The pins on the camera's female mini DIN connector and the PC's male DB-9 connector are numbered as in the following diagrams:
Note: The above diagrams show the relative pin positions when looking at the connectors on the camera and on the PC, respectively (i.e., these are what the camera cable plugs into). Alternatively, one could view these as diagrams of the back-side of the cable's two connectors.
Pins 1 through 8 on the mini DIN are wired to pins 1 through 8 respectively on the DB-9 serial port connector, as follows:
DIN DB-9 Signal Name Direction --- ---- ----------- --------- 1 1 Carrier detect (CD) input to PC 2 2 Receive data (RxD) input to PC 3 3 Transmit data (TxD) output from PC 4 4 Data terminal ready (DTR) output from PC 5 5 Signal ground (Gnd) - 6 6 Data set ready (DSR) input to PC 7 7 Request to send (RTS) output from PC 8 8 Clear to send (CTS) input to PC - 9 Ring indicator (RI) input to PCSince the "photopc" software works with "hardware flow control" turned off, this implies that only pins 2 (RxD), 3 (TxD), and 5 (Gnd) are important.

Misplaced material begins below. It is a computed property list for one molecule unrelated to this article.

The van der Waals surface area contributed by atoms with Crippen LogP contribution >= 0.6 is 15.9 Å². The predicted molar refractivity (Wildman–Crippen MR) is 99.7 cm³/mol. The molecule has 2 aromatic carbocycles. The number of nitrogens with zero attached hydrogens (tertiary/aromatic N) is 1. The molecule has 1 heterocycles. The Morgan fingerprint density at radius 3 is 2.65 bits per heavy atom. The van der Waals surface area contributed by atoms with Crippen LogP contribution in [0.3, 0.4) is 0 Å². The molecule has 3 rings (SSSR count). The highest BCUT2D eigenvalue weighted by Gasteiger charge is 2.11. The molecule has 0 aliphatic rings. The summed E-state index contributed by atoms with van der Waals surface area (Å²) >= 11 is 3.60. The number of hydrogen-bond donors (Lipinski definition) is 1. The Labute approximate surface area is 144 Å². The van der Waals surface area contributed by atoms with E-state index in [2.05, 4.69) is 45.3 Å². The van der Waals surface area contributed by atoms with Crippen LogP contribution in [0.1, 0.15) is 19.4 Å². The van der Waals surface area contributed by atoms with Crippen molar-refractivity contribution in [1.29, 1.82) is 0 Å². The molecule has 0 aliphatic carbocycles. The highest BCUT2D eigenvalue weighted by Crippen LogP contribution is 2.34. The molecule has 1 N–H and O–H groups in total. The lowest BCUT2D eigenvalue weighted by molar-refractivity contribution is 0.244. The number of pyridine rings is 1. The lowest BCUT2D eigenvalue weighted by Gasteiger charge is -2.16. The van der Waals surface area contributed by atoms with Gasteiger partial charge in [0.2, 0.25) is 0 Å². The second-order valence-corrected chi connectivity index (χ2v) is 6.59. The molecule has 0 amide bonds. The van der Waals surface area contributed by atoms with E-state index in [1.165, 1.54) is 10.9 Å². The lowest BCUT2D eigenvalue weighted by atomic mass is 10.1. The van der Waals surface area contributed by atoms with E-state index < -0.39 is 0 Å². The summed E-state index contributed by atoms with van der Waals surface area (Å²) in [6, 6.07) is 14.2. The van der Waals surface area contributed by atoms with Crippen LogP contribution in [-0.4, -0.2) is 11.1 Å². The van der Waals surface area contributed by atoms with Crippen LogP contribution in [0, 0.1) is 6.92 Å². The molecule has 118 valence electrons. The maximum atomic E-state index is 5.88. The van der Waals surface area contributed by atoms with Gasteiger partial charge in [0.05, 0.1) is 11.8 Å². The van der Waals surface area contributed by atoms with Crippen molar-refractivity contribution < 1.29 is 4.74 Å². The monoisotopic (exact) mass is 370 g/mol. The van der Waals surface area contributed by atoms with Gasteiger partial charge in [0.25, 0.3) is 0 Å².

We have a report that the Epson PhotoPC "Classic" serial cable described here also works with the Polaroid Fun 640 SE digital camera.
Pinouts for the Epson PhotoPC 700 digital camera's serial cable were supplied by Dave Wilson (DWILSON@CablePlus.com). Thank you Dave!
Pinouts for the Agfa Ephoto 307 digital camera's serial cable were found on one of Stephen Taylforth's Web pages.
Another pinout diagram for the Agfa Ephoto 307 digital camera (a bit easier to decipher) was provided by Maxim A. Naumov, a result of his reverse-engineering exercise, sans cable.
Note: Information on other compatible digital camera's serial cables would be most welcome. Please send data/links to firstname.lastname@example.org.
To help make the "electrically inept" a bit braver about making their own camera cable, I wouldn't worry too much about possibly getting the wiring wrong at first and damaging something. PC serial ports use RS-232 signaling, which is electrically "robust" in that the inputs and outputs are protected against short circuits and unusual voltages. In my 30+ years of abusing RS232 serial port wiring, I have yet to damage a serial port. (However, you are on your own! And, please value this information according to what you paid for it!)